They saw the sun’s glow reflected from the knife in Avraham’s hand and in one more second the interloper would be no more. Suddenly Avraham dropped the knife, released the bonds that held Yitzchak, and in his place Avraham sacrificed a ram.
Their disappointment was boundless. Yitzchak was still alive and the two “helpers” would remain forever rejected from any holy, intimate relationship with the Creator.
History runs full circle
Two hundred meters to the east of where we were celebrating that moment, stands the United Nations headquarters in Eretz Yisrael. History runs a full circle. The UN on the ridge overlooking the Temple Mount is the reincarnate of Yishmael and Eliezer, who 3500 years previously – from that location – saw the Temple Mount as they were hoping beyond hope that Yitzchak would no longer be. Would it be in the power of the UN today to bring about the demise of the Jewish Medina they would not hesitate to do so.
However, just as Yishmael and Eliezer were profoundly frustrated to see Yitzchak very much alive, so too the UN Human Rights Commission and all the other UN affiliates will never understand that the will of HaShem – the “Jewish” God – will always prevail over the evil contrivances of Man.
While looking towards the north, I saw the great divide between the promenade and the Temple Mount; although in measured distance the two are close. It was a seemingly open valley, but in my mind’s eye I envisioned the entire valley filled with the enemies of the Jewish State.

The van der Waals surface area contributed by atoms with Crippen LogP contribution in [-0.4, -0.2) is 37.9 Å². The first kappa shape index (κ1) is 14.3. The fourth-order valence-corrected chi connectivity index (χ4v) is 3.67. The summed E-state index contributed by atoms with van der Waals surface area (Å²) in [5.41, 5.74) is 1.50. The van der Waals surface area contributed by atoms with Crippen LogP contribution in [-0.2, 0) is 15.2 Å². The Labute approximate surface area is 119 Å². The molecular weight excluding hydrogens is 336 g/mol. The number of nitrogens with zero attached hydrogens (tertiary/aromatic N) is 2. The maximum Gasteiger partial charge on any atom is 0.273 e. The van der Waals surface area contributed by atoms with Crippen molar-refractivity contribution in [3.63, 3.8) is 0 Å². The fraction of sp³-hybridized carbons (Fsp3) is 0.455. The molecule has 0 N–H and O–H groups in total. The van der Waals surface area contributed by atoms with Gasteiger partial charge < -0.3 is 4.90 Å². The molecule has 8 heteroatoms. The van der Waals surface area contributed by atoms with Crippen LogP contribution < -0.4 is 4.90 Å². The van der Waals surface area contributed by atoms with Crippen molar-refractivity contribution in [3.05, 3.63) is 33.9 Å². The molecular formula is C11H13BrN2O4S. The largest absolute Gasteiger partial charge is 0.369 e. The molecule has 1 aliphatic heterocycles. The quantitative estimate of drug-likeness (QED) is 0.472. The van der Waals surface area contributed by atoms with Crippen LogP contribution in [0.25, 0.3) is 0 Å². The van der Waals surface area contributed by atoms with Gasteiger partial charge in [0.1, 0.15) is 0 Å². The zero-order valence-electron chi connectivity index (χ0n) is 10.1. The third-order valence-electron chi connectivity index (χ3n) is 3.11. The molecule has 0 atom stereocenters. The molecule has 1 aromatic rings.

Present were the 22 nations that comprise the European Union, the entire United Nations, The United States’ administration, the Arab League, ISIS, Iran, the BDS backers, and just plain old anti-Semites of every color and every language.
The valley echoed with the cacophony of hate-filled voices. “Don’t build in Jerusalem. Divide the city. Give the Arabs a state from which they will launch murderous attacks against your people. Don’t react when hundreds of missiles rain on your cities. Let the murderers’ names be embedded on the streets of Ramalla and Shechem. Relinquish land so that a single mortar shell will be able to paralyze your air and sea ports”.
So many enemies. So much hate for the Jewish State and its people!